Suprematism was a non-objective style of art developed by Kasimir Malevich in which ‘modern symbols’ such as the rectangle, triangle, and circle replaced the more conventional obsession with the human face and natural objects. Read More →

capitalisation basics

If you have ever read an old newspaper (early nineteenth century) and you look carefully at the old broadsheets.  You will notice that words are capitalised here and there and that the rules of capitalisation, some of which you will learn shortly, seem nonexistent.Read More →

Fractals are intricate geometric structures created when patterns (or pieces of patterns) are altered and duplicated at ever-diminishing scales.  Besides having a tremendously important effect across a range of sciences, fractals make a stunning picture on your tablet. Even simple shapes can quickly grow complicated when they are altered again and again.  A close look can reveal endless variations of the same design theme.Read More →

Surrealism - featured image

Surrealism was one of the most important and subversive movements of the 20th century flourished, especially in the 1920s and 1930s and provided a radical alternative to cubism’s rational and formal qualities. Unlike Dada, from which it emerged in many ways, it emphasised the positive rather than the nihilistic.Read More →

Vitruvian Man - featured image

Anthropometrics is a systematic study of human measurement that was increasingly used by designers dealing with design issues involving human movement in the decades following WWII. Their implementation of a more analytical and methodical approach to design problems had a lot in common with the techniques studied at the Hochschule für Gestaltung in Ulm from the mid-1950s to the 1960s, as well as the Design Methods trend.Read More →

Blue bowl Francois-Émile Deecorchement 925-26

Pâte de Verre (French, “glass paste”) is a material produced by grinding glass into a fine powder, adding a binder to create a paste, and adding a fluxing medium to facilitate melting. The paste is brushed or tamped into a mould, dried, and fused by firing. After annealing, the object is removed from the mould and finished.Read More →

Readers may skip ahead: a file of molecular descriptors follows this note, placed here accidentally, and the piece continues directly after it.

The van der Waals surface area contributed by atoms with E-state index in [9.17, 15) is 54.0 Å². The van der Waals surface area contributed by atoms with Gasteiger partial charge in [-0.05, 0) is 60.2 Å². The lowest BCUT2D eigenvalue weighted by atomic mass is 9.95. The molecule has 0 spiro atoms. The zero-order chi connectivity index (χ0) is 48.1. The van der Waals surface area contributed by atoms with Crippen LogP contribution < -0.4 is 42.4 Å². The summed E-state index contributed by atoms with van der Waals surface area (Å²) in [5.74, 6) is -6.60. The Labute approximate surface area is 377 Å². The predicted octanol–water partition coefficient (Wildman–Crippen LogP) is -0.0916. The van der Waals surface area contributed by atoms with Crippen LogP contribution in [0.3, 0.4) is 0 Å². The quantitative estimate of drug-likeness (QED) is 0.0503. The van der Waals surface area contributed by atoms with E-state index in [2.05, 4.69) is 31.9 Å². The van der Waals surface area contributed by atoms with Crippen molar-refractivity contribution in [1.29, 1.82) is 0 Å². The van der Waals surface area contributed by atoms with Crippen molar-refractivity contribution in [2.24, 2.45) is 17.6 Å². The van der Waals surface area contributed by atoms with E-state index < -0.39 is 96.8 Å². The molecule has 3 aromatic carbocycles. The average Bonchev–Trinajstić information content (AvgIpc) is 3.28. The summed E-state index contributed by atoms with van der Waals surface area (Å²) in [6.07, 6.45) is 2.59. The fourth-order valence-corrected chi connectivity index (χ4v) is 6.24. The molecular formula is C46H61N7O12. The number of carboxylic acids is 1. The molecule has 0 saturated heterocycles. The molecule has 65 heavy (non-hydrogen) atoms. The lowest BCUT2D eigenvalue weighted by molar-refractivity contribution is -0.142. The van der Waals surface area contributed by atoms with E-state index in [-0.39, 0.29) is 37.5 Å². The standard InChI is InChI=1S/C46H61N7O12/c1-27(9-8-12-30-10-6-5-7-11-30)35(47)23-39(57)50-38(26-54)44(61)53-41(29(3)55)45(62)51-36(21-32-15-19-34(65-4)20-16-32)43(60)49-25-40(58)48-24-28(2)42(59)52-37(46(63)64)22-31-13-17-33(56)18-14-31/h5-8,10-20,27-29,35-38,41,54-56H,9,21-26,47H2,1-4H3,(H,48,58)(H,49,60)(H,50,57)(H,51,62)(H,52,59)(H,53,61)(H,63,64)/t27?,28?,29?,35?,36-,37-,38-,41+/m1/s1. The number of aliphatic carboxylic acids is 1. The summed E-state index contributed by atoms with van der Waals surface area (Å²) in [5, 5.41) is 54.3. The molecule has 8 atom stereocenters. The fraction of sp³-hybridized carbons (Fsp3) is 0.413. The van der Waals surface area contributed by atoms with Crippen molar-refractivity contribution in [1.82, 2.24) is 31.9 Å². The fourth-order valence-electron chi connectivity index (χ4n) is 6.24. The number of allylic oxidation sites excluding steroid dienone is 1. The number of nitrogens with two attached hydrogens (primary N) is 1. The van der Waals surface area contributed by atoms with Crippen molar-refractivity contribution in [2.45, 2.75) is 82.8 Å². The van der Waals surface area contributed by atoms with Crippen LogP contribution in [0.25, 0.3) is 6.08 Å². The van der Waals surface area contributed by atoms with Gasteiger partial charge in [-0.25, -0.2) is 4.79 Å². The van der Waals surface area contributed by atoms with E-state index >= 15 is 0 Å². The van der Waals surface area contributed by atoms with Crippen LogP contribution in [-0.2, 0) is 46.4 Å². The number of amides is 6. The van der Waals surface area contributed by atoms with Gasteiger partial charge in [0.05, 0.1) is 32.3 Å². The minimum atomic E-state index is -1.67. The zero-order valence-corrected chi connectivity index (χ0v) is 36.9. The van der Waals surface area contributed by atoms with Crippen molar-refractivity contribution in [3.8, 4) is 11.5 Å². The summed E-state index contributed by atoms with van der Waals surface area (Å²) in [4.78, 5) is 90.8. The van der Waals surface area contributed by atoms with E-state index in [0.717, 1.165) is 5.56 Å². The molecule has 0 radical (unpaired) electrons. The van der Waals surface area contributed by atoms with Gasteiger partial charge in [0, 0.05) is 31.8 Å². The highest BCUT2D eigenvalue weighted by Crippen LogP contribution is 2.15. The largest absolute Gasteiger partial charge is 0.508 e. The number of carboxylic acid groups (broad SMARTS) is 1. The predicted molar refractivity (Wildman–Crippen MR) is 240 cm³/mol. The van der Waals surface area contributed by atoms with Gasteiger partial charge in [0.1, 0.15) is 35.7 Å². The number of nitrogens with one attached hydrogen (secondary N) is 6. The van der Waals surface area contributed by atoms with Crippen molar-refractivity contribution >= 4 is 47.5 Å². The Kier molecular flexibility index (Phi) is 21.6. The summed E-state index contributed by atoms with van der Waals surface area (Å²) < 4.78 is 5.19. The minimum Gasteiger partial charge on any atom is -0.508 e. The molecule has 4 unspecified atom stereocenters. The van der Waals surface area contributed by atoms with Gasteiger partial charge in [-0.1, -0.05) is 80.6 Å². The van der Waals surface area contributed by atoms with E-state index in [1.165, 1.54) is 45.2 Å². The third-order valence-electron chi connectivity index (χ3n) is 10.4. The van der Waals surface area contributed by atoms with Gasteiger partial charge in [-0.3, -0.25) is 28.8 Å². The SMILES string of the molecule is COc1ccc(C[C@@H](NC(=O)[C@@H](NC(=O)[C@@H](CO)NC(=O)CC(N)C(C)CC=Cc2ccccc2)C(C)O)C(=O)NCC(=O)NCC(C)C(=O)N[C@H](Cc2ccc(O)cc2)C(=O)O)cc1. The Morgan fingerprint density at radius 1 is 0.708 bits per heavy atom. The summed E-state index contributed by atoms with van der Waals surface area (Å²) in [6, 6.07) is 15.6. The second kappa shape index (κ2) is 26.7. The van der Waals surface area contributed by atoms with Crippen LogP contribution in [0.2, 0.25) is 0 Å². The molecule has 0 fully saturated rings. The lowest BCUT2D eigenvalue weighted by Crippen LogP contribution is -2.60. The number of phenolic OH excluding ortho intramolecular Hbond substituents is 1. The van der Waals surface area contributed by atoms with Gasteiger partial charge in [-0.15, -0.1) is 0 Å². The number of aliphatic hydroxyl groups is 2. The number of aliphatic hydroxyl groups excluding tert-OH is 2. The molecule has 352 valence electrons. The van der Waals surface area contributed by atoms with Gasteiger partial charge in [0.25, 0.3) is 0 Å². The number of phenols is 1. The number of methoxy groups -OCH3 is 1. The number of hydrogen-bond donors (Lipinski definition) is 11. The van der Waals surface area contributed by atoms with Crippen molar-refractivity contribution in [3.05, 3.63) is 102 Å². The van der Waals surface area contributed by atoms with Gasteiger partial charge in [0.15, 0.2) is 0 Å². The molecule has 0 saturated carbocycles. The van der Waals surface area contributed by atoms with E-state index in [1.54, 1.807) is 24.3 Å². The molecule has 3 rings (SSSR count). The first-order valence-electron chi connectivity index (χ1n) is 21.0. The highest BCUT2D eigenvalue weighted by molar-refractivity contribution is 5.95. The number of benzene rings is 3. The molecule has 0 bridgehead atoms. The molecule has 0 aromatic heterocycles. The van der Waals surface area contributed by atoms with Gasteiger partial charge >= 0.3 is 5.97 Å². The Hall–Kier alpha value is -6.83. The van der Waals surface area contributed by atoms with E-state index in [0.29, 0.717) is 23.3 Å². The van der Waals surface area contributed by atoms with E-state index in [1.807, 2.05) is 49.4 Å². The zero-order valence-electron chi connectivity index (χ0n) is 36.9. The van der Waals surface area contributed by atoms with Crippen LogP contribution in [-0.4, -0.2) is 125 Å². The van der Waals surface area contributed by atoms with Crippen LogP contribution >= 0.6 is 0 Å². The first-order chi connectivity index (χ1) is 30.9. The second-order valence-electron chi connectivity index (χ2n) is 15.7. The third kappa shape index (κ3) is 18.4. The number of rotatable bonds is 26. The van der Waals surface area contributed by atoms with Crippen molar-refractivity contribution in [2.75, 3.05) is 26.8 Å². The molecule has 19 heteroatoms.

Lithography example image

A method of printing from a design drawn directly on a slab of stone or other suitable material. The design is not raised in relief as in woodcut or incised as in line engraving, but drawn on a smooth printing surface. Initially, this surface was provided with a slab ofRead More →

Maiolica tin-glazed earthenware

Maiolica is a tin-glazed earthenware that was produced during the Renaissance in Italy. The name comes from Majorca, the island from which, in the 15th century, a lot of Hispano-Moresque tin-glazed pottery was brought into Italy. The technique of covering with a tin glaze earthenware was similar to that used elsewhere in Europe for delftware and faience.Read More →

Basse-taille

Basse-taille is a method for enamelling the graves or graves low-reliefs on a metal surface, typically gold or silver, and then covers it with translucent glazed enamel. (French: ‘low-cut’) This technique dramatises the play of light and shadow over the low-cut design and also gives the item a tone ofRead More →

Japonisme style of decorative arts

A French term used to describe a variety of European borrowings from Japanese art was Japonisme.

With the opening of trade with Japan following the expedition of the American Commodore Matthew Perry in 1853. The interest in Japanese art in the West, particularly in France, had started to develop. The artist Félix Bracquemond, a friend of the Goncourt brothers, were among the first interpreters of the style.Read More →

Affichiste

Affichiste. Name (literally ‘poster designer’) taken by the French artists and photographers Raymond Hains (1926-) and Jacques de la Villeglé (1926-), who met in 1949 and created a technique to create collages from pieces of torn-down posters during the early 1950s. These works, which they displayed for the first time in 1957, were called affiches lacérées (torn posters). Read More →

Rococo example of style

Rococo is a term used in the visual arts to characterise the light, elegant, and sensuous style that emerged in France in the early 18th century reached its apogee in the 1730s and was gradually replaced in the 1760s by the strict, moralising characteristics of Neoclassicism.Read More →

Aestheticism Featured Image

Aestheticism describes the European art movement of the late 19th century. It is centred on the doctrine that art exists alone for the sake of its beauty and that it does not have to serve any political, didactic or another purpose.

Aestheticism is diametrically opposite to the moralist belief, the belief that moralism (and everything else) should be the handmaiden of art instead of art (and everything else) being the handmaiden of morality.Read More →

Jugendstil an artistic style

The weekly magazine Jugend no 14/1896 Jugendstil, an artistic style that originated around the mid-1890s in Germany and persisted throughout the first decade of the 20th century, derived its name from the Munich magazine Die Jugend (‘Youth’), which featured designs from the Art Nouveau period. In Jugendstil, two phases canRead More →

Shagreen Glass Case

Shagreen glasses case, China 19th Century Shagreen is fish skin used as a veneer to cover furniture and accessories. Also known as galuchat and sharkskin, shagreen is the skin on the belly of the dogfish. As a generic term, it is used to mean untanned animal hides made with pebble-textured surfaces. It wasRead More →